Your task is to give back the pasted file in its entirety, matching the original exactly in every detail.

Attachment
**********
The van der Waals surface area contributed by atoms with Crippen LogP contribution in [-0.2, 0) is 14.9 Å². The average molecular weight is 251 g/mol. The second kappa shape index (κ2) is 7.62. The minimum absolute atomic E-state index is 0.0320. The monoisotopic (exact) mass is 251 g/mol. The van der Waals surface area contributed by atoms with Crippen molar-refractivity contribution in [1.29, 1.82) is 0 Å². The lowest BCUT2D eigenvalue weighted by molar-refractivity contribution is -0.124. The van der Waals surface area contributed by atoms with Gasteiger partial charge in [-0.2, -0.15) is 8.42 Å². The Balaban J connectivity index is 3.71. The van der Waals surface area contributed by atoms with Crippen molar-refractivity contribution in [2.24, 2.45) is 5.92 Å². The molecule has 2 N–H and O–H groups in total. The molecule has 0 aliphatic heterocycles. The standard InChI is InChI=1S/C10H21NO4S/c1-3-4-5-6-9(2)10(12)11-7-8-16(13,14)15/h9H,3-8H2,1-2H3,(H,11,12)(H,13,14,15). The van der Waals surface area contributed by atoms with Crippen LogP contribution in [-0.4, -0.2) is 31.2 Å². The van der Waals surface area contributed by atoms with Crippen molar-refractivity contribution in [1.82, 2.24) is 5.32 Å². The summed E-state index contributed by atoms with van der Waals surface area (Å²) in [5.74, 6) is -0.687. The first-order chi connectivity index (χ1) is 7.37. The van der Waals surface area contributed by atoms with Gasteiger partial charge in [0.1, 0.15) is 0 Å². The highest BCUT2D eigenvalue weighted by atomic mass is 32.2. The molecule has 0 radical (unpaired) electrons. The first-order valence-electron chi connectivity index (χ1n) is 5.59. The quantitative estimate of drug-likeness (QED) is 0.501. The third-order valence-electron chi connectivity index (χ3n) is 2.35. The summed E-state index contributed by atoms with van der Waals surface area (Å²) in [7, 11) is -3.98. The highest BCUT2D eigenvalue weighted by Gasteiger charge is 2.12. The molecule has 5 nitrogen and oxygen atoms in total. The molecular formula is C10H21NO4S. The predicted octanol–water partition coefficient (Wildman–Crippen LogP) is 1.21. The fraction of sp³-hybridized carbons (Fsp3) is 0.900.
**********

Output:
The van der Waals surface area contributed by atoms with Crippen LogP contribution in [-0.2, 0) is 14.9 Å². The average molecular weight is 251 g/mol. The second kappa shape index (κ2) is 7.62. The minimum absolute atomic E-state index is 0.0320. The monoisotopic (exact) mass is 251 g/mol. The van der Waals surface area contributed by atoms with Crippen molar-refractivity contribution in [1.29, 1.82) is 0 Å². The lowest BCUT2D eigenvalue weighted by molar-refractivity contribution is -0.124. The van der Waals surface area contributed by atoms with Gasteiger partial charge in [-0.2, -0.15) is 8.42 Å². The Balaban J connectivity index is 3.71. The van der Waals surface area contributed by atoms with Crippen molar-refractivity contribution in [2.24, 2.45) is 5.92 Å². The molecule has 2 N–H and O–H groups in total. The molecule has 0 aliphatic heterocycles. The standard InChI is InChI=1S/C10H21NO4S/c1-3-4-5-6-9(2)10(12)11-7-8-16(13,14)15/h9H,3-8H2,1-2H3,(H,11,12)(H,13,14,15). The van der Waals surface area contributed by atoms with Crippen LogP contribution in [-0.4, -0.2) is 31.2 Å². The van der Waals surface area contributed by atoms with Crippen molar-refractivity contribution in [1.82, 2.24) is 5.32 Å². The summed E-state index contributed by atoms with van der Waals surface area (Å²) in [5.74, 6) is -0.687. The first-order chi connectivity index (χ1) is 7.37. The van der Waals surface area contributed by atoms with Gasteiger partial charge in [0.1, 0.15) is 0 Å². The highest BCUT2D eigenvalue weighted by atomic mass is 32.2. The molecule has 0 radical (unpaired) electrons. The first-order valence-electron chi connectivity index (χ1n) is 5.59. The quantitative estimate of drug-likeness (QED) is 0.501. The third-order valence-electron chi connectivity index (χ3n) is 2.35. The summed E-state index contributed by atoms with van der Waals surface area (Å²) in [7, 11) is -3.98. The highest BCUT2D eigenvalue weighted by Gasteiger charge is 2.12. The molecule has 5 nitrogen and oxygen atoms in total. The molecular formula is C10H21NO4S. The predicted octanol–water partition coefficient (Wildman–Crippen LogP) is 1.21. The fraction of sp³-hybridized carbons (Fsp3) is 0.900.